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Old 03-11-2010, 10:18 AM
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Default How to measure "groove" dimension

I have a 44 Special that I wanted to measure the cast slug dimension from a fired round. The problem is the grooves do not line up directly across from each other. Micrometer measurement at that point is not accurate. Anyone have a trick way to measuring the "across" dimension. Incidentally, the revolver is a S&W 21 dash 4 classic (new gun).
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Old 03-11-2010, 10:32 AM
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Clayshooter; You need to "roll" the bullet in the micrometer to obtain the maximum dimension. Also, if you are intending this measurement to get a "true" reading of bore diameter you need to slug the bore....a spent bullet is not a good indicator of true bore dimension for many different reasons.
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Old 03-11-2010, 02:24 PM
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You're not going to believe this! Based on an article by Homer Powley, written many years ago, you need a v-block with the sides of the "v" 36 degrees from horizontal. Lay the slug in the v-block. Measure the distance from the top of the slug to the bottom of the groove. The slug diameter = 0.8944 x that distance. Let me know how it works out.

Ed
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Old 03-11-2010, 09:11 PM
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I do not recall the math as 5-Shot does. However I recall many,many moons ago an article in American Rifleman about this same thing. All I can recall though is the V-Block and measuring from the top of the bullet to somewhere on the block.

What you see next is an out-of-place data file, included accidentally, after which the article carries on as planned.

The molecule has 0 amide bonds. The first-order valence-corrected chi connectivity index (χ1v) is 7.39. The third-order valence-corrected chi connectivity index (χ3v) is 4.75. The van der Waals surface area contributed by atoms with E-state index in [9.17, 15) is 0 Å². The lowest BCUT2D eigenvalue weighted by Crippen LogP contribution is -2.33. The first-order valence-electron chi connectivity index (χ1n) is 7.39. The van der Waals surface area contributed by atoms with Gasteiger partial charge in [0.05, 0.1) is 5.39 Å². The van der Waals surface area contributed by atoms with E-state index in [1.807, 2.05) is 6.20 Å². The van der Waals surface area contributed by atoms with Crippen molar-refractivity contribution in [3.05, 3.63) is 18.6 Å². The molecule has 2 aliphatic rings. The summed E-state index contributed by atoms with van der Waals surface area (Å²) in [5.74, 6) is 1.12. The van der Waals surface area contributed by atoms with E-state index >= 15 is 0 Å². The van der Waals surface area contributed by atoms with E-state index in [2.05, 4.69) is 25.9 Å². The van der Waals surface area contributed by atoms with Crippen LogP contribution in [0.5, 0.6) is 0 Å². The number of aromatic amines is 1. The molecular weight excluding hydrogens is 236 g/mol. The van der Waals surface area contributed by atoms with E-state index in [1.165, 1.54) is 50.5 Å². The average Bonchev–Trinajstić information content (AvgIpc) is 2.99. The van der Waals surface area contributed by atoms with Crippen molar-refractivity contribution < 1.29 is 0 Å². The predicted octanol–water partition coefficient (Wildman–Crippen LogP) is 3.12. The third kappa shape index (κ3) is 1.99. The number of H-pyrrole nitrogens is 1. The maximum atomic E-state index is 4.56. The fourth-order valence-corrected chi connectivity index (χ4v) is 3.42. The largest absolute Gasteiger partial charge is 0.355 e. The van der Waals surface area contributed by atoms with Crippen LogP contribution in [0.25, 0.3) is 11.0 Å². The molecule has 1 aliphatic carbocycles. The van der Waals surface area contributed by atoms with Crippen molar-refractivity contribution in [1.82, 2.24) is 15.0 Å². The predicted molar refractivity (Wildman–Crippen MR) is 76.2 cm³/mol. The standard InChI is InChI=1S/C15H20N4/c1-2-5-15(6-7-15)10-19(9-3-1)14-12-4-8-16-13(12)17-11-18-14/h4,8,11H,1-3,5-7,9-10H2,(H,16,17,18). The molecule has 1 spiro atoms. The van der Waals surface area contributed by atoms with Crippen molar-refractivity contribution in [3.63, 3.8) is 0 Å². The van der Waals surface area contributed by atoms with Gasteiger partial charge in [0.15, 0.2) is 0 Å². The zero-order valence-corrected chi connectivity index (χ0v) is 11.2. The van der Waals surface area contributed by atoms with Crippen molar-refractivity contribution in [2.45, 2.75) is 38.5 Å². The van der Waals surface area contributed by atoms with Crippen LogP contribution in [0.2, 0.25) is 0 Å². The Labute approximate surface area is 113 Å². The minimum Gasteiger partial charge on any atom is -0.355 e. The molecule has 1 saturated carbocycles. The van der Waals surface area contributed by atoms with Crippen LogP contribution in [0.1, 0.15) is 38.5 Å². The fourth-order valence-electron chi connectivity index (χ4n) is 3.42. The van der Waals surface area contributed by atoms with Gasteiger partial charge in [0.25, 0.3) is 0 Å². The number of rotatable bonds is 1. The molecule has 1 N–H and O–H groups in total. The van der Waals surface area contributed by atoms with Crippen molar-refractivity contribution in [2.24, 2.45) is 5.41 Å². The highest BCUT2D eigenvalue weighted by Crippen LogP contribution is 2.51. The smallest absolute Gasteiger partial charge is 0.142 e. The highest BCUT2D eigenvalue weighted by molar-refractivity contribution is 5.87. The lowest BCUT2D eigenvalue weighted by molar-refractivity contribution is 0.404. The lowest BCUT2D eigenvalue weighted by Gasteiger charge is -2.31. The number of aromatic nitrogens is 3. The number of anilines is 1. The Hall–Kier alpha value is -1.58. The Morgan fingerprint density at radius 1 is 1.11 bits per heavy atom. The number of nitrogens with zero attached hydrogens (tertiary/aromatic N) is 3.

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Old 03-11-2010, 09:15 PM
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You do have a 36 degree v block don't you?
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Old 03-11-2010, 10:28 PM
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Only it is a 108 degree included angle, not 36. This applies to only a 5 groove barrel. There are blocks available for three and seven groove barrels.

The bullet is placed in the V-groove with two lands against the legs of the V. It is then measured from the top land (of the bullet) to the bottom of the V block. This dimension is multiplied by the constant noted above and then this has a second constant, peculiar to that specific block, subtracted from the result for the final solution, the groove-to-groove diameter of the barrel.

And, yes, I do have one, and use it frequently. No, I don't recall where I bought it or I would be glad to tell you.

Last edited by Alk8944; 03-13-2010 at 12:47 AM. Reason: Corrected angle
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Old 03-11-2010, 11:14 PM
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Wow. That's a specialized tool. Why couldn't you rotate thslug inside your caliper jaws and get an accurate reading?
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Old 03-12-2010, 12:00 PM
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Default how to measure groove dimension